By Drew Luther
On Nov. 2, the Henry H. Fowler Program hosted Jon M. Huntsman, Jr. as a speaker on “Our Future with China.” Huntsman has filled many political positions, ranging from Governor of Utah, Staff Assistant to President Reagan, US Trade Ambassador, and US Ambassador to China.
He graduated from the University of Pennsylvania and has seven honorary doctoral degrees.
Huntsman prepped the crowd with a few jokes, mentioning his gratitude for the moving eulogy and his wife’s questions about when he is going to get a consistent job. He also highlighted his failed attempts at becoming a rock star, saying, “What else is a failed rock star to do but politics?” Before broaching the main subject, Huntsman talked to the students in the audience. He said, “We’ve got some work to do in this country.”
The official topic of the night’s talk revolved around the USA’s current and future foreign relations with China. Huntsman said the headline issues of the next century will be the advancement of biotechnology, the events in the Middle East, and the rise of China. However, the important aspect is how the world will respond to the rise in power.
“Eleven out of fifteen times, a rising power bumps against the established world order, it results in war,” said Huntsman. “The odds are against a peaceful rise of China.
During the lecture, Huntsman discussed a historic shift in the leadership of China. It was noted that this is the fifth generation of leadership in China and that will have a large effect on how things play out. The fifth generation “has suffered the most during the Cultural Revolution, saw the most chaotic parts of China and do not want to see [them] again,” said Huntsman.
According to Huntsman, the leaders in China wear suits and ties, speak English, and have degrees from the most prestigious universities around the world. China is rising in power is is solving problems because Chinese President Xi Jinping goes “into work every day and asks what they are going to do about debt.” A rage portion of Huntsman’s talk revolved around China’s ability to discuss how they should change the fiscal system, and how they deal with urbanization. Huntsman predicts that President Jinping will have reforms he wants to have completed in 2022, but the biggest problem from him will be keeping pace with domestic expectations.
In the course of his lecture, Huntsman also talked about his experience as a Republican candidate during the 2012 Presidential Elections and how this led into his being the US ambassador to China. Huntsman related the story of being asked by President Obama to be the US Ambassador. He said, “President Obama called me and told me to come. I sat in the Oval Office and he asked if I was willing to serve my country and take the position.”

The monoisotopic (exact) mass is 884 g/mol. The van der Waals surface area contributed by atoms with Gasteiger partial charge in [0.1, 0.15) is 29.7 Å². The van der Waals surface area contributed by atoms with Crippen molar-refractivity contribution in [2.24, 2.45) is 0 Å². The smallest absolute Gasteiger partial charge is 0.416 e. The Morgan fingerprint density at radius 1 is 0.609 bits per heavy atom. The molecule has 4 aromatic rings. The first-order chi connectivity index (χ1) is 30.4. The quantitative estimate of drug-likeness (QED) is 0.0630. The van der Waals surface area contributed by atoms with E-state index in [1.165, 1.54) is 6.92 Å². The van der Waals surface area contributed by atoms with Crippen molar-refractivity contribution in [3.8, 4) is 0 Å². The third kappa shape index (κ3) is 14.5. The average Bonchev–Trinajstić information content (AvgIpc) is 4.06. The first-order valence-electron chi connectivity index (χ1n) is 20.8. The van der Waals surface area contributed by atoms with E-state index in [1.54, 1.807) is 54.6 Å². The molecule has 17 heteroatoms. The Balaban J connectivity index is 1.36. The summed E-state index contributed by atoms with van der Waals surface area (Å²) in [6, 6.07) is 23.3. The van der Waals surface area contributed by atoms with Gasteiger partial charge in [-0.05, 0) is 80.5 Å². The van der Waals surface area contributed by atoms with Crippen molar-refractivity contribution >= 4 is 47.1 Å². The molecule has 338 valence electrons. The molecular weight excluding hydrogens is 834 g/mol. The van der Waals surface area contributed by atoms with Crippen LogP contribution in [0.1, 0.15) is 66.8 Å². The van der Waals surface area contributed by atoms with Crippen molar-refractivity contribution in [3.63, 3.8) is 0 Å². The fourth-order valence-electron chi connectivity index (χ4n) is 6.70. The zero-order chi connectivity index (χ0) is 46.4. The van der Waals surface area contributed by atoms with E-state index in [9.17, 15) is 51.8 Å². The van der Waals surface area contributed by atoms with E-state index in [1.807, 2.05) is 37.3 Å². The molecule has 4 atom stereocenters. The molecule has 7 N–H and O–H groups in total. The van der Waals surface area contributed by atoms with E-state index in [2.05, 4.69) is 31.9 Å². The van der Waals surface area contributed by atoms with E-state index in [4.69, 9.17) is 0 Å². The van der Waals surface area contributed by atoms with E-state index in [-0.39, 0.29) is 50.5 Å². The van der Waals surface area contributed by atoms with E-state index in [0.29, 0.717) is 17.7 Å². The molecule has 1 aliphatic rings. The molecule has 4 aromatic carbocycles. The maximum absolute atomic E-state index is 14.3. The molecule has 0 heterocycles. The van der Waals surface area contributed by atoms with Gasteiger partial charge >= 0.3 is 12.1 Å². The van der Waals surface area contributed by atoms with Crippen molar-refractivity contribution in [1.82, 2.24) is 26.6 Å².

Despite Obama being a Democrat, Huntsman recounted that he felt it was important to serve his country regardless of the party of the president. He said, “When the President of the United States asks you to do something, you do it.” The was also a lesson he passed onto his children.
A main discussion in his lecture was the emphasis to the audience that America does have issues, but that these issues should be preferred to any other country’s issue. The problem in this nation is human failure, not structural people. Huntsman said, “People won’t work together in solving the most pressing problems of our day.”
“Decisions that will be made in the next year will decide where we end up,” said Huntsman. The most important trends in the world according to Huntsman are “climate change, diffusion of power, personal empowerment, erosion of the old order, and changes in demographics.”
Concluding the lecture, Huntsman fielded questions from the audience about topics such as Hong Kong, changes in the One Child Policy, environmental collaboration, and other questions revolving around Americas relations with China. After the lecture audience members were invited to attend an “After Party” in Colket Atrium hosted by the Public Affairs Society to continue discussing the topics.